The news is shocking. And for those Yankee fans out there, you must be devastated. I know you are used to getting what you want.
This news came late Monday night, when Cliff Lee, baseball’s top left-handed pitcher, agreed to a five-year, $120 million contract with the Philadelphia Phillies. Lee is just coming off a stellar season in which he led the Texas Rangers to its first World Series appearance.
We all know how the New York Yankees work. If baseball’s most standout player (pitchers especially) is not in the Yankee lineup, you can almost bet that if he is a free agent and good, he will be in the Yankees’ lineup, next season. It’s a curse for teams who find a great pitcher, because it’s only a matter of time until the Yankees’ bottomless pocketbook will open up and lure him away. As I have said before, the Yankees are the best of the best in December when large contracts are signed. (Example: C.C. Sabathia.)
So here we are in December, and surprise, the Yankees are at the bargaining table looking to get hold of Lee in order to keep up with their divisional-rival Red Sox and Rays. It was almost a given at the end of the season that the Yankees were going to go for Lee, and sure enough, they were hot on his trail, trying to pull him away from the Rangers with a big fat wad of cash.
The only questions that remained were how much the Yankees were going to pay the pitcher, and could the Rangers afford to counter their offer? It was Yankees versus Rangers for the rights to Cliff Lee. (Who’s kidding whom here? Nobody beats the Yankees in this game.) In the end, Lee surprised the sporting world and signed with his former Phillies team, who appeared on the scene out of nowhere.
According to The New York Times, Lee agreed to a five-year, guaranteed $120 million contract ($24 million a year) that includes a vesting option for a sixth year, based on the number of innings pitched.
The Yankees, in their final offer to Lee, offered up a $148 million, seven-year deal. The Rangers offered up a ton of cash, too, but didn’t really compete with the offers put up by the Yankees and Phillies.
Lee’s move to leave millions on the table to go to Philadelphia is unprecedented in these times. When Lee was traded to Seattle at the end of the 2009 season, he was unhappy. He had thought he was going to spend the rest of his career in Philadelphia. He liked the city and liked the organization.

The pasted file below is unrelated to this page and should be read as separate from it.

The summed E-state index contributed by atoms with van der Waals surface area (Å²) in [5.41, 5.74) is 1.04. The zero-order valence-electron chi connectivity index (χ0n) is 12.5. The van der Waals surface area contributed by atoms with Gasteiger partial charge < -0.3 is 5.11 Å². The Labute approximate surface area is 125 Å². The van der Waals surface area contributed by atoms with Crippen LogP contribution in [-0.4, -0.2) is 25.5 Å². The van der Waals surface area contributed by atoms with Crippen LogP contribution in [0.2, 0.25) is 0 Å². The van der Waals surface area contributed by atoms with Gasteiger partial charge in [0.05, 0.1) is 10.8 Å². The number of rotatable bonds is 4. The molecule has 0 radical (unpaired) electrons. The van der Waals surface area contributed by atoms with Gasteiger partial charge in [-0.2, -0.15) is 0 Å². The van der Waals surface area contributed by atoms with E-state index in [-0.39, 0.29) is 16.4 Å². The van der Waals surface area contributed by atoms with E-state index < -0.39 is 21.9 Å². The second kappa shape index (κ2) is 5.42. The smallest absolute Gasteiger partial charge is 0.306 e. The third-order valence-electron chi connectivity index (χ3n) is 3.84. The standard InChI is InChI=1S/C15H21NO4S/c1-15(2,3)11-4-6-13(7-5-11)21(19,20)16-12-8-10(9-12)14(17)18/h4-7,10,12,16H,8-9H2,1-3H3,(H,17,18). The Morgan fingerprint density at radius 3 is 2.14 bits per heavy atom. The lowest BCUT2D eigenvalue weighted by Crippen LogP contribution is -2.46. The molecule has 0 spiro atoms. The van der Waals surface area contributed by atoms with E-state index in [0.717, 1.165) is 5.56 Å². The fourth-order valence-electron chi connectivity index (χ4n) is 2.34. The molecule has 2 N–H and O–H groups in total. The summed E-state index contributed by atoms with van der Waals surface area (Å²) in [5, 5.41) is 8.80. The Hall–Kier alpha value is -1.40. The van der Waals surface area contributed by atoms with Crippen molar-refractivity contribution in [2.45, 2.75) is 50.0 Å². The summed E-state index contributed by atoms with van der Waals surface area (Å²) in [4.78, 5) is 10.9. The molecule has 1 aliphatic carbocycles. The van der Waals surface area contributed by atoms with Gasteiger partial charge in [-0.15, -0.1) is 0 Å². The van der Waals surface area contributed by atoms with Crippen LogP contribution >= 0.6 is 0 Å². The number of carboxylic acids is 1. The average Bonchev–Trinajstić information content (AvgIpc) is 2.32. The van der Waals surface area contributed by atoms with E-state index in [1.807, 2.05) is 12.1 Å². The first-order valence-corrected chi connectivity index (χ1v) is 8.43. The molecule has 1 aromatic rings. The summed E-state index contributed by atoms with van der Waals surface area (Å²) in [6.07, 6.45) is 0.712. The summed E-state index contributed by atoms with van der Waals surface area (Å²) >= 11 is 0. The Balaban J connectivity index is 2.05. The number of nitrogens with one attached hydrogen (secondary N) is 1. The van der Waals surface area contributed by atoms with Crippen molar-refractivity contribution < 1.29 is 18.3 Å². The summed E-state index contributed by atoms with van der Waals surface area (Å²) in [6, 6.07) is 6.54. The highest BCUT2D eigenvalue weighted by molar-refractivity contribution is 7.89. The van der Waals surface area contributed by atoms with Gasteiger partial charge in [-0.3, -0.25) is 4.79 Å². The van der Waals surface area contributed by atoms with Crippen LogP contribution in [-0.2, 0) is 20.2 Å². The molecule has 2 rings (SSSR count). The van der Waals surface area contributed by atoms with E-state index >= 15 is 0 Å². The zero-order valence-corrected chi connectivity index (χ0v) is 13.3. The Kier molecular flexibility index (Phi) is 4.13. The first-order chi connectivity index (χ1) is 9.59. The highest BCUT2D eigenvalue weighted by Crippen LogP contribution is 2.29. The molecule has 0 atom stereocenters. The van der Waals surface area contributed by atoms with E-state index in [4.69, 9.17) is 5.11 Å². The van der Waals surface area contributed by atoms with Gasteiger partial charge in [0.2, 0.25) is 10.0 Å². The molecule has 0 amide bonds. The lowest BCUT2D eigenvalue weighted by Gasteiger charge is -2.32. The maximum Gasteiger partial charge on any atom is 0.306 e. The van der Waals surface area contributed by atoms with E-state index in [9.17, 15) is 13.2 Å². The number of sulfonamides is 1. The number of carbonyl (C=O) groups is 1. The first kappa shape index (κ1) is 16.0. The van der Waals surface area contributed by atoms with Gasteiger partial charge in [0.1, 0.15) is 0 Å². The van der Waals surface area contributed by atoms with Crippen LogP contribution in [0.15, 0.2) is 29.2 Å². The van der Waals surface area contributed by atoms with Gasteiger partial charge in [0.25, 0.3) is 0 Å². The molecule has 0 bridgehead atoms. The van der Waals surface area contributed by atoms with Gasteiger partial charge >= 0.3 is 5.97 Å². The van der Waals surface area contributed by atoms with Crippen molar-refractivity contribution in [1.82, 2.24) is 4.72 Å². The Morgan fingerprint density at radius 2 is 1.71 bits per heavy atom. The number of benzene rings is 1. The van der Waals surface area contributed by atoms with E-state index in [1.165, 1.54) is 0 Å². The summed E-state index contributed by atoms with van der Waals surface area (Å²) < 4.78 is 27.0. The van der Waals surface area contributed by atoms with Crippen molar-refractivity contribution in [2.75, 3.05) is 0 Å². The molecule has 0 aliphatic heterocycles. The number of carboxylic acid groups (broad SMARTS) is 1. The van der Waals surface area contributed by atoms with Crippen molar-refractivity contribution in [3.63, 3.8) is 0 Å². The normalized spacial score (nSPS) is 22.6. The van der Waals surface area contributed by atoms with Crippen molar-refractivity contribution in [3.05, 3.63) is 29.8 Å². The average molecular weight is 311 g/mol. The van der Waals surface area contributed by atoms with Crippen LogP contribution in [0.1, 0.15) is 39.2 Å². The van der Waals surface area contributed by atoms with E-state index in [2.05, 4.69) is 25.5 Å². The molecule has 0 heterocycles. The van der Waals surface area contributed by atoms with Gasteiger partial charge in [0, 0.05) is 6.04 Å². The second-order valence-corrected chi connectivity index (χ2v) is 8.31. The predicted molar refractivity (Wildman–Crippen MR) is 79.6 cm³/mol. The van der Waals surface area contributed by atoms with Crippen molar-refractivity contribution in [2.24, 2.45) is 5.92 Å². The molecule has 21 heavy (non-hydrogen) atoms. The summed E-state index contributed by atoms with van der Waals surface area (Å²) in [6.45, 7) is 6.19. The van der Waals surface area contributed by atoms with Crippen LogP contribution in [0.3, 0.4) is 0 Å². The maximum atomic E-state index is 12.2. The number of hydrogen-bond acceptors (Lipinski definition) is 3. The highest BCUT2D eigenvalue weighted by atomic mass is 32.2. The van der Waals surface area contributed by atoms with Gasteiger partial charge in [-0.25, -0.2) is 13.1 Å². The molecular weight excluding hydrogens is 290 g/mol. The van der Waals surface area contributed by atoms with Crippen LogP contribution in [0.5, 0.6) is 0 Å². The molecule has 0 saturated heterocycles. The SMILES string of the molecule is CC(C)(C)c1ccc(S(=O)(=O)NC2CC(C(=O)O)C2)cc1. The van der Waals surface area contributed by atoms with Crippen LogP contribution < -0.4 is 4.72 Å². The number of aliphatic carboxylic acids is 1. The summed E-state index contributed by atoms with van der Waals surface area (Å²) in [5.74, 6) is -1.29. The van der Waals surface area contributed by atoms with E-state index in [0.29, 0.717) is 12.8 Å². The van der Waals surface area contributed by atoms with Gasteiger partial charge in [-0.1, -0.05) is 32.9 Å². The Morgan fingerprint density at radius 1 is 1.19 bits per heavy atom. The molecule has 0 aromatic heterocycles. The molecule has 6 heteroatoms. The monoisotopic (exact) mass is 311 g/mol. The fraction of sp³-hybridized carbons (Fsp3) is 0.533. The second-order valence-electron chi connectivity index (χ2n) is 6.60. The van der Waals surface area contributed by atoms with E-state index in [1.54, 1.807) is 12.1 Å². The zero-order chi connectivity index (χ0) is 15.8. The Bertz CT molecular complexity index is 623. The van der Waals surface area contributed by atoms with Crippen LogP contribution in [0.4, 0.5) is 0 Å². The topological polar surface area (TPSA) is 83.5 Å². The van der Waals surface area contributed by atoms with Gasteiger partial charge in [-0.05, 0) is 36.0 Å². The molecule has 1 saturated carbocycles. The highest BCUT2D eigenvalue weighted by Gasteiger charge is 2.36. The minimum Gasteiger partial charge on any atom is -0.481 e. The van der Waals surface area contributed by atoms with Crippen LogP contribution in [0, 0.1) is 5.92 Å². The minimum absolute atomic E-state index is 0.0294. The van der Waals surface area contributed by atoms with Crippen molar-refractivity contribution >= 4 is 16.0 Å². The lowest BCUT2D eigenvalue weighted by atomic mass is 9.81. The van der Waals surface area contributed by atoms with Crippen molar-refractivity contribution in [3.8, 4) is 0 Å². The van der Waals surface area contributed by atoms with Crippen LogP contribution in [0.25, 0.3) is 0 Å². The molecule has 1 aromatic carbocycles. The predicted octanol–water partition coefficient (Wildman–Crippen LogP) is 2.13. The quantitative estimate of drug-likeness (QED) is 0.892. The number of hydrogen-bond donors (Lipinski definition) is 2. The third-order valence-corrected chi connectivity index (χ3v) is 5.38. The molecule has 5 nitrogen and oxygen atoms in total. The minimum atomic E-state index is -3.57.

It turns out that his love for the City of Brotherly Love means a lot – almost $30 million. A decision like Lee’s is something you just don’t see in any business transaction anymore. Who takes happiness over cash? Apparently, Cliff Lee does. I didn’t know that was a thing people do, or have ever done. Right?
Lee also made a lot of friends in his decision to go with the Phillies. The entire baseball world has a grudge against the Yankees and their deep pockets, so when Lee turned down the New York offer, you’d better believe baseball fans across the country collectively smiled – especially Red Sox geeks and the three Tampa Bay fans out there.
In what has become a game focused on stellar pitching, the Phillies look to have the best starting rotation baseball has seen in a very long time. With Lee as the team’s ace, he will join Cy Young-winner Roy Halladay in the rotation, as well as Cole Hamels and Roy Oswalt. To have a rotation of four pitchers like that will be almost impossible to beat, so long as they stay healthy.
But now that the Phillies have that rotation, they also have the pressure to win it all. It’s kind of like LeBron James and Co., down in Miami. They are expected to be the best NBA team ever, and so far the Heat hasn’t lived up to any expectations. In Las Vegas, the Phillies were already National League favorites to win the World Series. Adding Lee has increased those odds. We’ll see if they can handle the hype. The Phillies, not the Yankees, are the marked team this year.
And the Yankees? The Yankees needed Lee terribly. It looks like they will need a miracle if they are going to beat out the Rays or the Sox to get into the post season. But, hey, what if the Yankees do make it into the post season and, God forbid, somehow win the World Series without the pitching of Lee, without buying all the best pitching? Hell, maybe they will even use the Yankee farm system for once. If this impossible reality does happen, Yankee fans will be able to walk a little taller, because their team, for once, didn’t buy a World Series championship. And that, too, is something that hasn’t happened in a long time.